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By Jeremy Drouin
John Johnson has the dubious distinction of serving the shortest term in office – 35 days – of any Kansas City mayor. Vanessa Vaughn West reached out to KCQ to find out why he resigned barely a month into his first term. The short answer: because the job was too dangerous.
The English-born Johnson immigrated to the U.S. in the 1840s. He trained as an architect in New York and later in Milwaukee, Wisconsin, before moving his family to Kansas City in 1852. Johnson found success in real estate and as a contractor, and his stature grew among the town’s early residents. They elected him as the city’s third mayor in April 1855.
At the time Johnson took office, the Missouri-Kansas border region was on the verge of violence. President Franklin Pierce had signed the Kansas-Nebraska Act into law less than a year earlier, introducing popular sovereignty – the right of settlers in new territories to decide whether they would enter the Union as free or slave states.
Pro-slavery and abolitionist forces would soon clash in what would be called “Bleeding Kansas” (because of the bloodshed and destruction that took place there). During this period of unrest, a combination of lawlessness and political tension made Kansas City a dangerous place to live.
Frequent fisticuffs, shootings, and other violence led Johnson to rethink his new post. But it was his wife Diana, fearing for his safety, who supposedly convinced him to resign.
Businessman and city council member Milton Payne was elected to replace Johnson and became notable in his own right. At 26, he was – and remains – the youngest person to serve as mayor of Kansas City. Cognizant of the Southern leanings of many of the city’s residents, Payne, a staunch Unionist, was also known to carry a gun during his five years in office.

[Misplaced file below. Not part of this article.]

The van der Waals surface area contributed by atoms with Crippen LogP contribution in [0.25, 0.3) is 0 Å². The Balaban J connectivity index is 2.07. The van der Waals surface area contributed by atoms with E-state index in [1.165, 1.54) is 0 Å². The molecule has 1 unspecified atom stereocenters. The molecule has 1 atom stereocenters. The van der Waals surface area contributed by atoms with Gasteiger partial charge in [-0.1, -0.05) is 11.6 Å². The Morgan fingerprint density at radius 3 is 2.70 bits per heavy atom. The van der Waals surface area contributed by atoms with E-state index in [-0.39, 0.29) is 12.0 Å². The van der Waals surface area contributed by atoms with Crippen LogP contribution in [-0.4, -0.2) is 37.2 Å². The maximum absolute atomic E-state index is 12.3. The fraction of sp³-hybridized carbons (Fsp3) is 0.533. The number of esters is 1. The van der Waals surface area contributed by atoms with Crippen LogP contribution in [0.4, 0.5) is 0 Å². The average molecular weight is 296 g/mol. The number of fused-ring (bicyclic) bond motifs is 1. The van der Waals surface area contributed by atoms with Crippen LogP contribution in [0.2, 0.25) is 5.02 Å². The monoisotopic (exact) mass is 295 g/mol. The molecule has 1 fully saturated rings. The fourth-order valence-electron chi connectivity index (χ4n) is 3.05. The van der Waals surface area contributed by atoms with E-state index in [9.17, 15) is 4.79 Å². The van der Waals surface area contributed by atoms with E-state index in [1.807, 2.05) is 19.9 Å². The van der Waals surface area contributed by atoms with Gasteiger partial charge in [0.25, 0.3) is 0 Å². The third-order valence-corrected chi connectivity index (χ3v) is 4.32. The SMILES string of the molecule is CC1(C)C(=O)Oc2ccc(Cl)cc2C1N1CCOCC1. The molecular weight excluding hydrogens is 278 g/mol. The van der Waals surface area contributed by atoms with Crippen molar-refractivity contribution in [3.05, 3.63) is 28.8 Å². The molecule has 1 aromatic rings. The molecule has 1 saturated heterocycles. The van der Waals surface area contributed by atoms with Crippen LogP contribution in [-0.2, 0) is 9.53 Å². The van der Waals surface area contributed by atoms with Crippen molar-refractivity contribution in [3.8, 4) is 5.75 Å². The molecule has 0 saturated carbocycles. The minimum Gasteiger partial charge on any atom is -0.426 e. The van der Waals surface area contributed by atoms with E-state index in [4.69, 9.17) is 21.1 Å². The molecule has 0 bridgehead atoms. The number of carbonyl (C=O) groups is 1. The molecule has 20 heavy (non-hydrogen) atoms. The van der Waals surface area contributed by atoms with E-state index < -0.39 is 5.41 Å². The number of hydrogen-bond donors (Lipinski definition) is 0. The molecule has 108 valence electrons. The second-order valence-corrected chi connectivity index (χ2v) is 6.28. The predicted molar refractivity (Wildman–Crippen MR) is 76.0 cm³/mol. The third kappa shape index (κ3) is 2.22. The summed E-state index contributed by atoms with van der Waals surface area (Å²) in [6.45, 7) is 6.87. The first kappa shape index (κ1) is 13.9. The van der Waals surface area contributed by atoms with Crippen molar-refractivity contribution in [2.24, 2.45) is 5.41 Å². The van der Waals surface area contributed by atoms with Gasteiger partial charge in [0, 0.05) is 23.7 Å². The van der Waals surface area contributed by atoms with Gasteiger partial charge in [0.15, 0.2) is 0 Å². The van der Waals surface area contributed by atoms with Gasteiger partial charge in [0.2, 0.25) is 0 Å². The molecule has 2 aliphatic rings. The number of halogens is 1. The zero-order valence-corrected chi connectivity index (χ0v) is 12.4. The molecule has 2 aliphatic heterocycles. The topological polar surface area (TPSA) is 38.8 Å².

Following his stint as mayor, Johnson served on the city council for two years (1856-57) and returned to architecture. He befriended civic leader and investor Kersey Coates, who hired Johnson to build a hotel (later known as the Coates House) on land he owned at 10th Street and Broadway Boulevard.
However, construction ceased when the Civil War broke out, and the site was used as cavalry barracks by Union forces during the war.
Johnson didn’t stick around to finish the project. By 1865, he had forsaken city life and moved his family to a farm he owned in Wallula, Kansas, near Leavenworth. He lived there until his death at age 87.
How We Found It
Information about Kansas City’s third mayor was gathered from four sources found in the Library’s Missouri Valley Special Collections: A Condensed History of the Kansas City Area by George Fuller Green, Early History of Greater Kansas City, Missouri and Kansas by Charles P. Deatherage, Political History of Jackson County [Missouri], and the Charles S. Stevenson Papers (SC85).
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